Santa’s Little Helper
For those of you who thought Santa’s Littler Helper is a young lass dressed in a flared red skirt and a snowball-tufted hat, think again. Apparently Santa’s Littler Helper is Homer Simpson’s dog, a greyhound he inherited due its remarkable losing streak in the races. Or, Santa’s littler helper could be the Cabernet Franc grape, assisting Cabernet Sauvignon in bringing joy to the wine world.
Cabernet Franc is mainly known by wine buffs because it one of the five legally permitted grape varieties grown in the famed Bordeaux region. On its own, Cabernet Franc produces wines that are less tannic and less saturated in color than the more famous Cabernet Sauvignon, but these wines rarely get the same attention as Santa Sauvignon.
Too often, Cabernet Franc’s sleigh is laden with disparaging descriptors such as green pepper, vegetal or stemmy, which at times is fair judgment. However, green characteristics emerge in many red grape varieties, including Cabernet Sauvignon, whenever grown in excessively cool climates, under indifferent conditions or when over-cropped. Good quality Cabernet Franc does emanate a slight herbal note, but definitely not an off-putting green pepper or green asparagus aroma.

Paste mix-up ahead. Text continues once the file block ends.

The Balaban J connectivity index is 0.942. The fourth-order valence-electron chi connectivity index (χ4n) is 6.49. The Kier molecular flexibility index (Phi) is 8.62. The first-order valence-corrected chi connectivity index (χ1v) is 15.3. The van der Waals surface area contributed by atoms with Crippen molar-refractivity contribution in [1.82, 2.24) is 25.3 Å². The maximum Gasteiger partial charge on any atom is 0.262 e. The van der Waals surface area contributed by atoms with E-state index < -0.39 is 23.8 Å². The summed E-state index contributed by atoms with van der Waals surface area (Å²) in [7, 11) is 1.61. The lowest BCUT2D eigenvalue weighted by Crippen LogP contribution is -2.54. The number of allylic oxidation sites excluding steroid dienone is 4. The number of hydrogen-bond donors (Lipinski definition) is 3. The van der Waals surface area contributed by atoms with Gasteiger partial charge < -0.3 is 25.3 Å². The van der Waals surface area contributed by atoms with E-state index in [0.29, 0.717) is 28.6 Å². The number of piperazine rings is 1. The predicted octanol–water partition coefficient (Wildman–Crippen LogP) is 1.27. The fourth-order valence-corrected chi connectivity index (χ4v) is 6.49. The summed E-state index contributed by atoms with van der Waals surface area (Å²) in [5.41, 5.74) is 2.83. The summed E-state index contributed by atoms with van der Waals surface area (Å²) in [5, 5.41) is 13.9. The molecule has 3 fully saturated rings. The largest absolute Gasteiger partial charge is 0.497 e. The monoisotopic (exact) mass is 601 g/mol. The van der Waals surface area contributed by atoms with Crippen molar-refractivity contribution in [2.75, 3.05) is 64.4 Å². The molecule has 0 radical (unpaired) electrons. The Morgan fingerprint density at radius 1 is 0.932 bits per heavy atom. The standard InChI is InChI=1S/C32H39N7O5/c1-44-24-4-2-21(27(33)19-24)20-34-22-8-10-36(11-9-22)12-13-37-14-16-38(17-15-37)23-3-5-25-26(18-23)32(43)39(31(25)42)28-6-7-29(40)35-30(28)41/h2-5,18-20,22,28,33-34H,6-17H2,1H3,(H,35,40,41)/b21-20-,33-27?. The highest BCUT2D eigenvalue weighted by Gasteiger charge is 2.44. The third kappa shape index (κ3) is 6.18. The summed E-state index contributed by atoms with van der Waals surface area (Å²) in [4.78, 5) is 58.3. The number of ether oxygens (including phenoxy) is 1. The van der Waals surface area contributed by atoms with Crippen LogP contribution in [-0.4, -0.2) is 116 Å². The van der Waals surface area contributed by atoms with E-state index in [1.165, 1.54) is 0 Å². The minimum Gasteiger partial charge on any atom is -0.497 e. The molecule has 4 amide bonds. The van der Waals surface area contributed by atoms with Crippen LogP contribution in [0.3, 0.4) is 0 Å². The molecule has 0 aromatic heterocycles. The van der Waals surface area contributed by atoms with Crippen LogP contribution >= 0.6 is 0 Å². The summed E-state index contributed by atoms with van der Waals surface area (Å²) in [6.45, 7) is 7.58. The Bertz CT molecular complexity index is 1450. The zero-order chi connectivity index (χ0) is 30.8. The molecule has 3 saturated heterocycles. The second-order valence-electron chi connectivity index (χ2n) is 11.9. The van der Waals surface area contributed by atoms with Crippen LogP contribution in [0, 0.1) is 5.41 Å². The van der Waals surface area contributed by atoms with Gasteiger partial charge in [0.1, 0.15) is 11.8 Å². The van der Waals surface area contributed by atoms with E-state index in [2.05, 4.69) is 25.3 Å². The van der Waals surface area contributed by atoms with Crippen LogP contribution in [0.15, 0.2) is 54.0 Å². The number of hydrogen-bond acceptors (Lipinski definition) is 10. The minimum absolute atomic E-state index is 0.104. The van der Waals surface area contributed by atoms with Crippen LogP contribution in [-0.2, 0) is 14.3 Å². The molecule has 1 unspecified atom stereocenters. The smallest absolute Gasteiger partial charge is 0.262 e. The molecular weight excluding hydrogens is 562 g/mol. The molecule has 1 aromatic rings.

The best Cabernet Franc wines – and there are many instances of Cabernet Franc leading Santa’s sleigh – are distinctive and complex. Cabernet Franc is grown throughout Bordeaux and in the Medoc section, home to famous properties such as Chateaus Lafite, Latour, Margaux and Mouton Rothschild, it comprises about 15 per cent of a typical vineyard. On the opposite side of the river, on the so-called Bordeaux right-bank, which is further inland, Cabernet Franc thrives in St. Emilion’s cooler, moister soils. The most famous cabernet franc based wine in the world is St. Emilion’s Cheval Blanc, where Santa’s littler helper is 65 per cent of the final blend.
Cabernet thrives in northern France’s Loire Valley, where the chilly air accentuates the variety’s desirable lead pencil and herbal aromas, the finest examples grown on the slopes of the Chinon village. These wines, though of modest color, are well-structured and have excellent aging potential. Loire cabernet franc is rarely oak-aged and is lighter weight than jolly ole Santa, which means it pairs better with holiday poultry, fish and charcuterie.
Cabernet franc thrives better than Cabernet Sauvignon in cool vineyards because it buds and forms grapes earlier. By budding earlier, it is able to take advantage of a long, cool growing season, becoming far riper and therefore less harshly tannic before the winter chill sets in.
If you fancy a quick kiss from Santa’s littler helper – the charming lass, not Homer’s dog – seek out Cabernet Franc from the Loire Valley, St. Emillion or Pomerol districts in the Bordeaux region, chilly upstate New York, Italy’s Veneto region or Shaanxi, China.